By Stacey Kade
Over the years, I’ve gotten a lot of writing advice. Some of it has proven useful; some not. (Can we talk about how frustrating “Write what you know” is? Gah.) But one piece of advice—with a single addendum—has made all the difference to me. It’s something I wish I’d known from the start.
Here it is: Write all the way to the end. Don’t go back and “fix” (or quit) until you have something resembling a draft. A beginning. A middle. An end.
Or, at the very least, a beginning and an end.
You can have schizophrenic characters, plot holes aplenty, and rambling notes to yourself everywhere. Fine. That’s exactly what drafting is supposed to be. But don’t stop until you’ve got something that’s vaguely story-shaped.
If you get to page 100 and realize your main character should really be a double-amputee war veteran with survivor’s guilt instead of a prom queen with daddy issues (um, wow), make a note of the changes required for earlier chapters but KEEP WRITING with your veteran as the lead instead.
Some writers keep a running Word doc of all the changes they need to make in the second draft. I prefer to use the sticky note feature in Word and leave my future self notes about what needs to be corrected.
Whatever works for you is fine. The point is to keep making forward progress. Keep swimming. Fight your instinct to go back and fix. To quote Admiral Ackbar, “It’s a trap!” Fixing is quicksand that looks like an oasis.
Why? Well, there are a few forces at work.
It’s ridiculously easy to get sucked into polishing, worrying over every word in the first three chapters instead of pushing forward and writing chapter four. Fixing is easier than writing. It requires less mental and emotional sacrifice. And when pressed, we’re always going to go for the easy out when we’re afraid. This project, whatever it is, is important to us and we don’t want to screw it up or look like an idiot. So it’s better to obsess over what we’ve got and make it perfect, right?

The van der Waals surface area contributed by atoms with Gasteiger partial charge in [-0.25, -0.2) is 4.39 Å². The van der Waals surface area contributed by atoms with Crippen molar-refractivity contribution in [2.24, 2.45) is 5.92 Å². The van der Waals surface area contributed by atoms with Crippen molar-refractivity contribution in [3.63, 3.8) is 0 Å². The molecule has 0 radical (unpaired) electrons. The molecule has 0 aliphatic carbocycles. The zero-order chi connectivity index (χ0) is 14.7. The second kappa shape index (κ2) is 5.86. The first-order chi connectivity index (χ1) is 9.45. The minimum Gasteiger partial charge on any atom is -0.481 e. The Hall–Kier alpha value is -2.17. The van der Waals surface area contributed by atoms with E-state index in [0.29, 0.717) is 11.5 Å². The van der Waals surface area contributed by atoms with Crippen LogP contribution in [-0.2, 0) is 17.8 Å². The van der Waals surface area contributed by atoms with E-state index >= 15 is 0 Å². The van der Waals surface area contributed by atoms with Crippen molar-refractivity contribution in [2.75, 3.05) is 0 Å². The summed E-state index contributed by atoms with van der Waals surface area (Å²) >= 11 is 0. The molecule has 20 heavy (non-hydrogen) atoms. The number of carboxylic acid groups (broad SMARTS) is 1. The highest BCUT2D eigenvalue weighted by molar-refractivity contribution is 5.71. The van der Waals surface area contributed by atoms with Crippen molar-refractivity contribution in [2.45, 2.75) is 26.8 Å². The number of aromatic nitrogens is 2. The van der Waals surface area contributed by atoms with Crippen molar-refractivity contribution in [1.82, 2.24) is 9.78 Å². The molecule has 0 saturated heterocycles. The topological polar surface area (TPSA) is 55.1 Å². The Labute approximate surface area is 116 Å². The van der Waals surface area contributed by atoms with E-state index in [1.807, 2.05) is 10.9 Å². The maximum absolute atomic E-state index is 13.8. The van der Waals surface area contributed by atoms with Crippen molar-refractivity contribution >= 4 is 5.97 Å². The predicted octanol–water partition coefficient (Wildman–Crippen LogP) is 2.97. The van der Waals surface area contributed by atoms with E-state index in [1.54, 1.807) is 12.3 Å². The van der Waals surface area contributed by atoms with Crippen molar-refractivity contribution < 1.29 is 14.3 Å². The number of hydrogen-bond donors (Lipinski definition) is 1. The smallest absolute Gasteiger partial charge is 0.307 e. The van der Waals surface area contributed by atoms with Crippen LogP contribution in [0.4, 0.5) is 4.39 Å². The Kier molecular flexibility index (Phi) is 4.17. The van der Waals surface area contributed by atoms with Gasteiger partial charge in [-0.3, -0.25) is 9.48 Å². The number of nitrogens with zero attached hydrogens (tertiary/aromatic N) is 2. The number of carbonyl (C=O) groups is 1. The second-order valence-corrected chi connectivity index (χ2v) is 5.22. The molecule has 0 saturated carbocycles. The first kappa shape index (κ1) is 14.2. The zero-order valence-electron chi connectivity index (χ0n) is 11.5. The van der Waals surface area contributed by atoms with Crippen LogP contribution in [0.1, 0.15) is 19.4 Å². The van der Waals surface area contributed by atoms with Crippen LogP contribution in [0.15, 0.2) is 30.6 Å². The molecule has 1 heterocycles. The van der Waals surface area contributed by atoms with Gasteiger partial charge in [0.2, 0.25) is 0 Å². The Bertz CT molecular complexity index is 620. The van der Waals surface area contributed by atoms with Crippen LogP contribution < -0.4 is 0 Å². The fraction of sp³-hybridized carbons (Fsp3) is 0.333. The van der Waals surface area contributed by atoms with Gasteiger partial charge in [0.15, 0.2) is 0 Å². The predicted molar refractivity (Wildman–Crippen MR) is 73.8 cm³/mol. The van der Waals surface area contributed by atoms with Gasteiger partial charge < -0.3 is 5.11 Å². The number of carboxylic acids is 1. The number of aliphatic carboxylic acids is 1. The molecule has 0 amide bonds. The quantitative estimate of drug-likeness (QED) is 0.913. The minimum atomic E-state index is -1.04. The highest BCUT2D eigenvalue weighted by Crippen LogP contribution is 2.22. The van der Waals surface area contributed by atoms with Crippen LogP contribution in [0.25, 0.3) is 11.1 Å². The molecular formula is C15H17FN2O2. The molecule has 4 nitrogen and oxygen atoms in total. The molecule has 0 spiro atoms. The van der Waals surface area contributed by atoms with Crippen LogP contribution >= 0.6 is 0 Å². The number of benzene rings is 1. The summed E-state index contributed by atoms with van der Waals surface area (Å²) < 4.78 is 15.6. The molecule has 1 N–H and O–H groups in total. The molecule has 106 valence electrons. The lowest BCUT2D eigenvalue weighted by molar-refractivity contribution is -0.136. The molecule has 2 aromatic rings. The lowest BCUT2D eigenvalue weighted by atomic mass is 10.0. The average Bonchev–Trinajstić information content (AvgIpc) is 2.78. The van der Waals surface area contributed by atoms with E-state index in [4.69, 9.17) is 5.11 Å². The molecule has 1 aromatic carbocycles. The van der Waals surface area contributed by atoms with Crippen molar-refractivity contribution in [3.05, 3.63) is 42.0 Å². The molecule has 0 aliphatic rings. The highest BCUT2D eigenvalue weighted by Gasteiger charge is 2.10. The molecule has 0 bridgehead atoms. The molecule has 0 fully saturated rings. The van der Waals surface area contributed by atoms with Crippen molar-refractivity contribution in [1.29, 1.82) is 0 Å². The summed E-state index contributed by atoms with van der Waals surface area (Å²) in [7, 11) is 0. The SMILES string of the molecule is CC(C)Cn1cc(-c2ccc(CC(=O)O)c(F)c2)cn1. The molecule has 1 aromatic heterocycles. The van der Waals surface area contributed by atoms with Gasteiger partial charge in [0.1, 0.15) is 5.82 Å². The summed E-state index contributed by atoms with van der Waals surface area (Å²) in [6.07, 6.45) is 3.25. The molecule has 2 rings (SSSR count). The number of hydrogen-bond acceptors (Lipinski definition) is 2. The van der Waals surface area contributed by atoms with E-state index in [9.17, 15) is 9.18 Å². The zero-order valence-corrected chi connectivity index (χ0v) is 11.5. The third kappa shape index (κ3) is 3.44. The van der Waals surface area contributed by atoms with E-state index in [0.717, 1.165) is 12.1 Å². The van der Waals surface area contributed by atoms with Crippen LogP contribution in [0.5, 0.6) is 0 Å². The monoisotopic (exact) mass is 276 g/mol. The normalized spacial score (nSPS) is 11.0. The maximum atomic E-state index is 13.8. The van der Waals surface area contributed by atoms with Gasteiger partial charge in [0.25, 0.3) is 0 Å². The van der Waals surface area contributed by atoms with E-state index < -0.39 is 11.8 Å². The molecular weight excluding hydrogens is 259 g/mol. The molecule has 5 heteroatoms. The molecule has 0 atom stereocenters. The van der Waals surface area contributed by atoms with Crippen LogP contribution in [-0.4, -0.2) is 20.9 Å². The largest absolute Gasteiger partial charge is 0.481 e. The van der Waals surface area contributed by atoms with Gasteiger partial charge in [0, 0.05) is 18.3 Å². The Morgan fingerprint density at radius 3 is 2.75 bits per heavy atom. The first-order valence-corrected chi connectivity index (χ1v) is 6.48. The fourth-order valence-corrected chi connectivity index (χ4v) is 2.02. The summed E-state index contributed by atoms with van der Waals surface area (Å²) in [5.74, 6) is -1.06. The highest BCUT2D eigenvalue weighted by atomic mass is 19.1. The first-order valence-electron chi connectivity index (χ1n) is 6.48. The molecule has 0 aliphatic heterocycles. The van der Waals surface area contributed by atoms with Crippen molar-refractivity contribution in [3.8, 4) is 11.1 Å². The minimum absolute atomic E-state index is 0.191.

Uh, no. First, there’s no such thing as perfect, and chasing that is a fool’s game. Second, every writer sits down and faces her/her fear every damn day. You will never have absolute confidence that what you’re doing is right. The best you can do is have faith, take a leap, and write the next chapter.
Two, compromised judgment.
We are own worst critics. When you’re in the middle of writing a first draft, you have NO idea what’s good and what’s not. You are in no position to judge. Think of it as a brain surgeon operating on herself. While intoxicated.
Chapters I actively HATED while writing have ended up being some of my favorites, ones I’m really proud of. I honestly have no idea why that is.
Stephen King says it best in On Writing: “Running a close second [as a writing lesson] was the realization that stopping a piece of work just because it's hard, either emotionally or imaginatively, is a bad idea. Sometimes you have to go on when you don't feel like it, and sometimes you're doing good work when it feels like all you're managing is to shovel shit from a sitting position.”
Three, you don’t know what you need until you need it.
All the prep work in the world cannot take the place of actually writing the book. There is simply no way to think out an entire book. You just can’t. There are too many variables, too many details. Even the most devoted of outliners will admit that sometimes the story or characters veer off the designated path into uncharted territory.
Do the prep work. Make your outline. But know that actually writing the book may change your understanding of a character or situation. And when that happens, you need to keep writing. A book is a living, breathing creature, fluid and changing. That character or situation may not be done evolving. If you go back and make adjustments too soon, you may end up doing it over and over again.